LG today announced that AirPlay 2 and HomeKit compatibility are rolling out to 2019 AI ThinQ TVs starting on Thursday, July 25.

While the 2019 LG AI ThinQ TVs will be the first to get the firmware update that will enable HomeKit and AirPlay 2, new information shared today by Screen Times suggests AirPlay 2 and HomeKit will eventually be coming to all LG TV models with AI ThinQ in the future.


The information comes from Piers Le Moignan from LG's UK press team, who told Screen Times that "All LG TV models with AI ThinQ from past to present" will support AirPlay 2 and HomeKit eventually.

It's not clear when older LG TV models will receive a firmware update to add AirPlay 2 and HomeKit compatibility, but starting this week, all 2019 LG OLED TVs, NanoCell TVs, and UHD TVs with ThinQ AI capabilities will get the update.

With AirPlay 2, LG TV users can stream TV shows and movies from an iOS or macOS device directly to the television, with no Apple TV set-top box required. A movie can be started on an iPhone and AirPlayed right to a TV, as an example.

Mirroring a Mac or iOS device's screen to the TV is also possible, letting photos, spreadsheets, webpages, documents, games, and more be displayed on the larger screen of a TV set.

AirPlay 2 allows multiple audio sources to play the same content, so a song can be played on a single television set, multiple television sets, or a TV and other AirPlay 2 devices such as speakers for whole home audio.

The AirPlay 2 functionality in LG TVs is linked to HomeKit, so LG TV sets with the new firmware will show up in the Home app on iPhone, iPad, and Mac. In the Home app, LG TV users can do things like switch inputs, turn the television on and off, and adjust the volume. Siri can also be used for these commands, so a simple "Hey Siri" voice request on an iOS or macOS device can adjust the volume or turn the TV on or off, much like other HomeKit products.

Siri is also able to AirPlay content from an iOS device or Mac to the TV, which means a command like "Hey Siri, play Big Little Lies on the living room TV" will work as a quick way to play a TV show or movie without having to search for it directly.

LG says AirPlay 2 and HomeKit will roll out to 2019 TVs in more than 140 countries this week, with the update "continuing over the weeks to follow."

LG will be the third TV manufacturer to begin offering HomeKit and/or AirPlay 2 support. Samsung rolled out AirPlay 2 and an Apple TV app back in May (Samsung TVs don't support HomeKit) and Vizio has been beta testing its implementation of AirPlay 2 and HomeKit since April.

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Along with LG, Vizio, and Samsung, Sony also has plans to introduce AirPlay 2 and HomeKit support later this year.


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LG 2019 TVs to Gain HomeKit and AirPlay 2 Support Next Week

Television maker LG says that updates will soon arrive that make HomeKit and AirPlay 2 available on supported TVs.


LG's Australian support account on Twitter responded to a customer query by revealing that the updates would start rolling out to users in one week, which points to next Monday as the earliest possible arrival.

Users will need to be running iOS 12.4 on their iPhones and iPads in order to take advantage of these features.

Once the updates are installed, users will be able to beam photos, videos, and music from an iPhone, iPad, or Mac to the LG TV, similar to how the Apple TV works.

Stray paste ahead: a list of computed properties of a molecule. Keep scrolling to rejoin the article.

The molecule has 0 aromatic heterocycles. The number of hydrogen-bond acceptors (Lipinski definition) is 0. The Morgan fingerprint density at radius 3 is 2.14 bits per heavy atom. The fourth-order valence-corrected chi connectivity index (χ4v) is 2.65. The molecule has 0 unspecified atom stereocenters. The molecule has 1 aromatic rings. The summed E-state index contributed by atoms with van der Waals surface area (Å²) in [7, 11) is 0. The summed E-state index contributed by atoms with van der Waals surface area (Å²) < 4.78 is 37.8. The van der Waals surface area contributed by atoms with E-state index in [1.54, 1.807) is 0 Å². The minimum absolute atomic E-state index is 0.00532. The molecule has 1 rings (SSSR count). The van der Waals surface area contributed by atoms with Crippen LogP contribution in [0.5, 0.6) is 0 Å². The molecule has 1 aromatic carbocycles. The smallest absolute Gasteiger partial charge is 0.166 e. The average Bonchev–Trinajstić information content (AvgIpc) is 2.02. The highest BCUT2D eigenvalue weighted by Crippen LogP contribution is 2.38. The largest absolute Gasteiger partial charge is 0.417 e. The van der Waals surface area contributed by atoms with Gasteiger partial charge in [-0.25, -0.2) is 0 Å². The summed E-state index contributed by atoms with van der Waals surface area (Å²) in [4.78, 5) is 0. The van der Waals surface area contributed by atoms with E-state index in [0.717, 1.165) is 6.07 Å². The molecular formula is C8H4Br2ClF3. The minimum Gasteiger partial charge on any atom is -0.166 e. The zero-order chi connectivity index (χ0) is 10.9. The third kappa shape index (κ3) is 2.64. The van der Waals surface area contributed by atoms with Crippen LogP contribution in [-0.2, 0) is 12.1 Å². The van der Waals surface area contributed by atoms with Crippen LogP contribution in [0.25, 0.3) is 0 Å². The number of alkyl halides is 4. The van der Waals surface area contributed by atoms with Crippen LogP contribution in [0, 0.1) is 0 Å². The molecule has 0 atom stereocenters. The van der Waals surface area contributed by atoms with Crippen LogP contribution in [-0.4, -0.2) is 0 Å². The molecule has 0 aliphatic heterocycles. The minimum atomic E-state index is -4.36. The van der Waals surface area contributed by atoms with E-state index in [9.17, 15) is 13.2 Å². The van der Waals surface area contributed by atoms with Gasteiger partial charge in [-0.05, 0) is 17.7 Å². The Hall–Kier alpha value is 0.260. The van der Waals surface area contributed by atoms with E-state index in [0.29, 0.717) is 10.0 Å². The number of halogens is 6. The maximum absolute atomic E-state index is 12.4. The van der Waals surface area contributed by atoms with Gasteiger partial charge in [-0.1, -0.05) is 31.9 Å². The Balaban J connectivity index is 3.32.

HomeKit support will also let users control their television sets using Siri voice commands or the Home app on the iPhone, iPad, or Mac. Siri will be able to be used to do things like play a specific TV show or movie to be AirPlayed to your smart TV.

LG announced in March that new TVs in its 2019 lineup, which launched in April, would support AirPlay 2 and HomeKit later this year. LG's 2019 lineup includes screen sizes ranging from 55 inches to 77 inches.

All of the LG OLED, NanoCell SM9X, NanoCell SM8X, and UHD UM7X television sets from 2019 will work with Apple's services according to Apple's HomeKit website.

(Thanks, BD!)

Tags: LG, AirPlay 2

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LG Expected to Share OLED Display Orders for 2019 iPhones, Possibly Followed by BOE as Early as 2020

Samsung is believed to be Apple's exclusive supplier of OLED displays for iPhones, but it may have company soon.


In a research note shared with MacRumors, Barclays analysts said fellow Korean company LG will likely support OLED display production for 2019 iPhones, possibly followed by Chinese manufacturer BOE as early as 2020.

Multiple reports have indicated that Apple may tap LG and BOE as additional OLED display suppliers. Apple aims to diversify its supply chain as much as possible, often securing at least two suppliers for any given component, a strategy that reduces its supply chain risk and improves its negotiating position.

Apple is widely expected to launch three new iPhones in 2019, including two higher-end 5.8-inch and 6.5-inch OLED models and one lower-end 6.1-inch LCD model. In 2020, rumors suggest Apple will complete its transition to an all-OLED lineup, including 5.4-inch, 6.1-inch, and 6.7-inch models.

Related Roundup: 2019 iPhones

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Hands-On With LG’s Massive 5K 49-Inch $1,500 Display

LG recently came out with a new curved ultrawide monitor sporting a 5K resolution, a massive 49-inch display size, and a ~$1,500 price tag.

In our latest YouTube video, we went hands-on with the 49WL95C to see if it's a worthwhile purchase for a Mac user.

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The 49WL95C display is similar to the 49-inch U4919DW Dell monitor that we took a look at earlier this year, and which turned out to be popular with MacRumors readers. Like the Dell monitor, the LG 49WL95C features thin bezels, a massive screen size and a deep curve.

There's an ambient light sensor at the top of the display, along with 10W speakers at the bottom of the monitor that are surprisingly loud. Adjustments can be made using the controls on the back of the right side, which is also where you'll find two USB-A ports and a 3.5mm headphone jack.


At the back, there's a single USB-C port that offers up to 80W of power for charging a MacBook, 2 HDMI ports, a DisplayPort, two additional USB-A ports, and a port for plugging in a power cable. The display has a built-in power supply, which means there's no bulky power brick to deal with, a definite plus.